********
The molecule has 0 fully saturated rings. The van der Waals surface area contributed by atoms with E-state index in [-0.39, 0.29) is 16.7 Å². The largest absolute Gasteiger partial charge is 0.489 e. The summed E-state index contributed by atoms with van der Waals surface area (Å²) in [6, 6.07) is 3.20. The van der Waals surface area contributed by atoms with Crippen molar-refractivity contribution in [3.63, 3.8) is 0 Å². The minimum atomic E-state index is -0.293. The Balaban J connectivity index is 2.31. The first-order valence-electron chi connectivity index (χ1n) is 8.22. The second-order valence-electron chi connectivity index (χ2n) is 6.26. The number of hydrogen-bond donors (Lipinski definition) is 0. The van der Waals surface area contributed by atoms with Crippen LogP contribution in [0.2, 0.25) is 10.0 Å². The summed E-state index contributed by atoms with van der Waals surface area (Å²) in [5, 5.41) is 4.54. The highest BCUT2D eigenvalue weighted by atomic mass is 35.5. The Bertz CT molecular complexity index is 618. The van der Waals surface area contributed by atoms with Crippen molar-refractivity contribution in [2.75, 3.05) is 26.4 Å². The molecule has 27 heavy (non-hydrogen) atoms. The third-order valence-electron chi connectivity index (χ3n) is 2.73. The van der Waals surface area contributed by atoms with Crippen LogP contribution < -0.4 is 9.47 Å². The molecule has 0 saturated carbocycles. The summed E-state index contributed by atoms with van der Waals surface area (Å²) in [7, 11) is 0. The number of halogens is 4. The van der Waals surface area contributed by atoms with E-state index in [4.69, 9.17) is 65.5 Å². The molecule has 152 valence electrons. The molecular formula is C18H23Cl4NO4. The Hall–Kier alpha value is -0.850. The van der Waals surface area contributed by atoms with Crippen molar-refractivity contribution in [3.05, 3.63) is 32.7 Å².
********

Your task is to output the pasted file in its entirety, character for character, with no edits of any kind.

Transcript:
The molecule has 0 fully saturated rings. The van der Waals surface area contributed by atoms with E-state index in [-0.39, 0.29) is 16.7 Å². The largest absolute Gasteiger partial charge is 0.489 e. The summed E-state index contributed by atoms with van der Waals surface area (Å²) in [6, 6.07) is 3.20. The van der Waals surface area contributed by atoms with Crippen molar-refractivity contribution in [3.63, 3.8) is 0 Å². The minimum atomic E-state index is -0.293. The Balaban J connectivity index is 2.31. The first-order valence-electron chi connectivity index (χ1n) is 8.22. The second-order valence-electron chi connectivity index (χ2n) is 6.26. The number of hydrogen-bond donors (Lipinski definition) is 0. The van der Waals surface area contributed by atoms with Crippen LogP contribution in [0.2, 0.25) is 10.0 Å². The summed E-state index contributed by atoms with van der Waals surface area (Å²) in [5, 5.41) is 4.54. The highest BCUT2D eigenvalue weighted by atomic mass is 35.5. The Bertz CT molecular complexity index is 618. The van der Waals surface area contributed by atoms with Crippen molar-refractivity contribution in [2.75, 3.05) is 26.4 Å². The molecule has 27 heavy (non-hydrogen) atoms. The third-order valence-electron chi connectivity index (χ3n) is 2.73. The van der Waals surface area contributed by atoms with Crippen LogP contribution < -0.4 is 9.47 Å². The molecule has 0 saturated carbocycles. The summed E-state index contributed by atoms with van der Waals surface area (Å²) in [7, 11) is 0. The number of halogens is 4. The van der Waals surface area contributed by atoms with E-state index in [4.69, 9.17) is 65.5 Å². The molecule has 152 valence electrons. The molecular formula is C18H23Cl4NO4. The Hall–Kier alpha value is -0.850. The van der Waals surface area contributed by atoms with Crippen molar-refractivity contribution in [3.05, 3.63) is 32.7 Å².